5 Ways to Improve Cross-Government Cyber Collaboration

An interview with Meredith Ward, Deputy Executive Director, National Association of State Chief Information Officers (NASCIO)

Whether they like it or not, state and local governments cannot afford to go it alone on cybersecurity. First, because so many of their systems and services are interconnected, an attack on one agency puts others at risk. Also, they can find strength in numbers, with the opportunity to share insights, information and even resources.

But historically, cross-government collaboration has been the exception, not the rule. Although most CIOs and chief information security officers (CISOs) see the value of collaboration, it can still feel awkward.

With that in mind, we asked Meredith Ward with NASCIO to share some best practices for building trust and working across boundaries. Here’s what she said.

Know who’s who. Cyber officials at the state and local level should build relationships before an incident occurs. It’s just human nature, Ward said. “In the event of a crisis, if you know someone already, it makes it a little bit easier to work together and deal with that crisis.” For local government, there’s a more tactical benefit to making those connections: intelligence gathering. A lot of cyber-related intelligence flows from the federal government and state fusion centers to state cyber offices. An open line of communication can keep that information flowing.

Don’t let lack of funding be a roadblock. Collaboration does not necessarily require a formal program with a dedicated budget. For example, state CISOs often connect with their local counterparts by speaking at conferences put on by universities or municipal associations. In short, they just make themselves visible and available.

At the very least, those kinds of gatherings make it easy for local officials to grab a business card, so they have contact information when they need it. “Because one of the biggest things that I’ve heard from local government is that the state’s huge, I have no idea who to call, I don’t even know where to start,” Ward said.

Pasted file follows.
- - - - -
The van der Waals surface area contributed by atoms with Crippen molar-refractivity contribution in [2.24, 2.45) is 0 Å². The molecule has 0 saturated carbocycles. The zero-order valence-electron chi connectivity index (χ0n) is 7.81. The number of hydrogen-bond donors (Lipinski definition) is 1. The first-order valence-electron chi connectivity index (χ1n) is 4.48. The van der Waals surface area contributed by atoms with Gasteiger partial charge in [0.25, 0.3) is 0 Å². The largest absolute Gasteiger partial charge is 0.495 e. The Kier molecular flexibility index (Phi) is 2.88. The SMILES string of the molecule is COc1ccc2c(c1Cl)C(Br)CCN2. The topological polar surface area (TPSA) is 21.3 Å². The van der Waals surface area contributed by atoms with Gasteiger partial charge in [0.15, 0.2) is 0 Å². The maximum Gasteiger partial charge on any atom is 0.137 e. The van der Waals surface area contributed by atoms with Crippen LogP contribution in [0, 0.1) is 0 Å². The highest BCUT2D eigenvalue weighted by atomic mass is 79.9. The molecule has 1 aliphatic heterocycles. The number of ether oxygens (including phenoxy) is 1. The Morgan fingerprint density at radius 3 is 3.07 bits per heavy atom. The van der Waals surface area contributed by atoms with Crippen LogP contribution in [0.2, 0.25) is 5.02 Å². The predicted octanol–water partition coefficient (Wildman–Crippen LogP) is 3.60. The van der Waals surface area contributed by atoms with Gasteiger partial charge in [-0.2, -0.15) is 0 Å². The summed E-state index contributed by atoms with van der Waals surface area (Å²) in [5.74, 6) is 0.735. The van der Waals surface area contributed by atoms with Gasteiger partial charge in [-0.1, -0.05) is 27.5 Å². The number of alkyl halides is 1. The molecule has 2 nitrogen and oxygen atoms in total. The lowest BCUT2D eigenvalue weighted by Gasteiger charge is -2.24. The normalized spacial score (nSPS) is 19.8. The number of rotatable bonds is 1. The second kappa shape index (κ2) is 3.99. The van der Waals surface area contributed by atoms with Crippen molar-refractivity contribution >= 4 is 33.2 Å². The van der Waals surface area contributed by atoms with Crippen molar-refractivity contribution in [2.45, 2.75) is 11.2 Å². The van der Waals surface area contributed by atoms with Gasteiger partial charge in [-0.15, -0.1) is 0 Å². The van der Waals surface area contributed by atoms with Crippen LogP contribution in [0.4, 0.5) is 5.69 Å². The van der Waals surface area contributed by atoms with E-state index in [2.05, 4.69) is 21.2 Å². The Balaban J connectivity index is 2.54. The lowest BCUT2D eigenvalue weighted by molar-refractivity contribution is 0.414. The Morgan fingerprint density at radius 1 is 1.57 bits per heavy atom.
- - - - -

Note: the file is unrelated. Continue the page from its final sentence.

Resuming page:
States, market your services to local governments. In some states, local government has access to statewide contracts that cover many common products and services, including around cybersecurity. By using these contracts, they can avoid the time and money needed to run their own procurements. States can negotiate better pricing because of the anticipated higher volume of business when they open these contracts to local government. That works in everyone’s favor. “Nine times out of 10, you’re going to see a huge cost savings,” said Ward. But it works only if local agencies know such contracts exist and understand the value, she said.

Local government, don’t see the state as Big Brother. All governments value their autonomy, so they often approach intergovernmental collaboration with some trepidation or even suspicion. But such concerns should not get in the way of collaboration, Ward said. “I know it doesn’t work perfectly in every state,” she said, “but, bottom line, there is no CISO who has the time or money to try and control anything on the local government level. They just don’t.”

Meanwhile, there’s no doubt about the upside of collaboration, especially for those smaller counties and towns that lack a cyber expert, she said.

Remember, bad guys don’t care about jurisdictional borders. Historically, state and local governments have tended to be insular, Ward said, dealing with their own problems in their own way. But that mindset puts them at a disadvantage when it comes to dealing with cyber threats, she said.

Cyber criminals often will launch serial attacks, first against one state or city, then another and another. By sharing information, states and localities can help each other prepare for and respond to those attacks, and not be blindsided. The same rationale applies to public-private collaboration.

“Everyone is a target,” Ward said. “We are all in this together, and cyber is everyone’s responsibility.”

This article appeared in our guide, “Building Trust With Tech In State and Local Government.” To see more about how agencies are using technology to build relationships with constituents, download it here:

Photo by Sora Shimazaki at pexels.com

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